October 08, 2015 | Industry Insights
El Faro Among Worst Commercial Shipping Losses off U.S. in Decades
When the El Faro cargo ship and its 33 crewmembers left the port of Jacksonville, Florida last Tuesday, October 1, Joaquin was a tropical storm. Yet, as the ship approached the Bahamas, Joaquin turned into a Category 4 hurricane, and by Thursday, El Faro was trapped in the crush of 50-foot seas and winds of 125 miles per hour, near the eye of the hurricane. Listing dangerously 15 degrees, the ship, full of cargo containers and cars, was taking on water. The engine failed, making it impossible to steer. Then, after a distress signal, all communication vanished at 7:20 am. By Monday, October 5, the Coast Guard released photos of the ship’s debris, including a large piece of metal; on Wednesday, the U.S. Coast Guard announced it’s halting the search for survivors and will shift focus to locating the vessel’s data recorder.
The sinking of El Faro is the worst in recent memory near the American coastline and is raising a lot of hard questions. This includes whether the growing storm should have been cause for greater concern. Investigations are focusing on the call to risk navigating through a hurricane rather than the captain or company deciding to take the safer, but longer route down along the more-protected Florida coast.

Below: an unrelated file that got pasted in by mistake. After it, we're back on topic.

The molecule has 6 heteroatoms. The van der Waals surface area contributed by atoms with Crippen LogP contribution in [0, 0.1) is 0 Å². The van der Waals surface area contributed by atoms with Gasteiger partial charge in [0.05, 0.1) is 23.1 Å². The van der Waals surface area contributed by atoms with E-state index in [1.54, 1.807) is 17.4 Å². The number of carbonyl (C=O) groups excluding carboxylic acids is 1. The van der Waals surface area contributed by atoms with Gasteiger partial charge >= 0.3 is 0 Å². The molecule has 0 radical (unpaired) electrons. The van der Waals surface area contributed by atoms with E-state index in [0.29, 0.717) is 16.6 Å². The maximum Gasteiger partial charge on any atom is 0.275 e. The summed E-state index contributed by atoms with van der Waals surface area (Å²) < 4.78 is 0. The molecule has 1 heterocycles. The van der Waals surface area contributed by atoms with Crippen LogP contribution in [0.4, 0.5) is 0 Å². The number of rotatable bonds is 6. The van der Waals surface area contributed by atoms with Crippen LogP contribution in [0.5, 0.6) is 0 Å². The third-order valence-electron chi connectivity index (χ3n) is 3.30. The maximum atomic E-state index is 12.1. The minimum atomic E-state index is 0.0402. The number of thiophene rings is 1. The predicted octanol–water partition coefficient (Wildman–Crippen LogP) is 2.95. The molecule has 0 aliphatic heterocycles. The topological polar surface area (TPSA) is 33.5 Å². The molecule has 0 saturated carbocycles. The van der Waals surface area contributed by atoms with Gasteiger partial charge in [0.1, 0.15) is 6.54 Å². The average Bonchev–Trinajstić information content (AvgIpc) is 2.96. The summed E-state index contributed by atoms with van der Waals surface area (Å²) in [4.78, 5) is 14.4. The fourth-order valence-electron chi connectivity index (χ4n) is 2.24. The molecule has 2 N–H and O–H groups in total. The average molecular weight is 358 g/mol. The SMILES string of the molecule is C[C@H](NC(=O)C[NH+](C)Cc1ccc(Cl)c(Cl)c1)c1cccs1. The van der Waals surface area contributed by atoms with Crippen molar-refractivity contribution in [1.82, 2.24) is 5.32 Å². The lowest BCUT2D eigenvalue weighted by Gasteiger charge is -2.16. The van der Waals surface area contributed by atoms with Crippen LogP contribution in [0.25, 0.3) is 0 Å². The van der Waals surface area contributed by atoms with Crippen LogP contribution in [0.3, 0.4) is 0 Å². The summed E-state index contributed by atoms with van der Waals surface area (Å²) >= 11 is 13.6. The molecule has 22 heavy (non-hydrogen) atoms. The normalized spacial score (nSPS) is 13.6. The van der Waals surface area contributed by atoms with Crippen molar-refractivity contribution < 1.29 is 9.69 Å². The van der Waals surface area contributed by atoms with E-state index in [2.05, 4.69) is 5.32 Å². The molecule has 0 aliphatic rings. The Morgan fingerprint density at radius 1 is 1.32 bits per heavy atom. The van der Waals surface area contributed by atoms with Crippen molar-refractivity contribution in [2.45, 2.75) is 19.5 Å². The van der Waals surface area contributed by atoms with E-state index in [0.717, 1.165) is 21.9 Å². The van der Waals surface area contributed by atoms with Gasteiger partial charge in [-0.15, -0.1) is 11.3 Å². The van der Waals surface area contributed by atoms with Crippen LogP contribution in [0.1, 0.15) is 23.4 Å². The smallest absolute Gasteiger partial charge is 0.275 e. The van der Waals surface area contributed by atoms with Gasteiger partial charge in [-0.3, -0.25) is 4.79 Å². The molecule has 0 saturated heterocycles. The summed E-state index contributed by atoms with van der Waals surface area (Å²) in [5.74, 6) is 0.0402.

TOTE Maritime Puerto Rico, which owns the ship, issued a statement on its company website that read: “Our crew are trained to deal with unfolding weather situations and are best prepared and equipped to respond to emerging situations while at sea. TOTE Maritime Puerto Rico authorized the sailing knowing that the crew are more than equipped to handle situations such as changing weather.”
Also, some maritime experts are raising questions about the ship’s age at 40 years, and whether it may have played a role in the sinking, while others are asking whether shipping schedules overrode safety concerns. Company officials, however, stressed that the ship was in good shape, regularly maintained and updated and had passed numerous Coast Guard inspections. The last inspection was on March 5 and 6. It was also inspected by the American Bureau of Shipping on Feb. 13. Also, the company emphasized that the ship was not in a rush to meet any deadline schedule.
El Faro, which means The Lighthouse in Spanish, had a crew of 33, of which 28 were Americans and five were from Poland. The captain, Michael Davidson of Maine, was a veteran. The ship was due to arrive in San Juan on Friday. We at Roanoke Trade join the maritime community in mourning the crewmembers who’ve lost their lives and extend our condolences to their families.
Sources: NY Times, Miami Herald, LA Times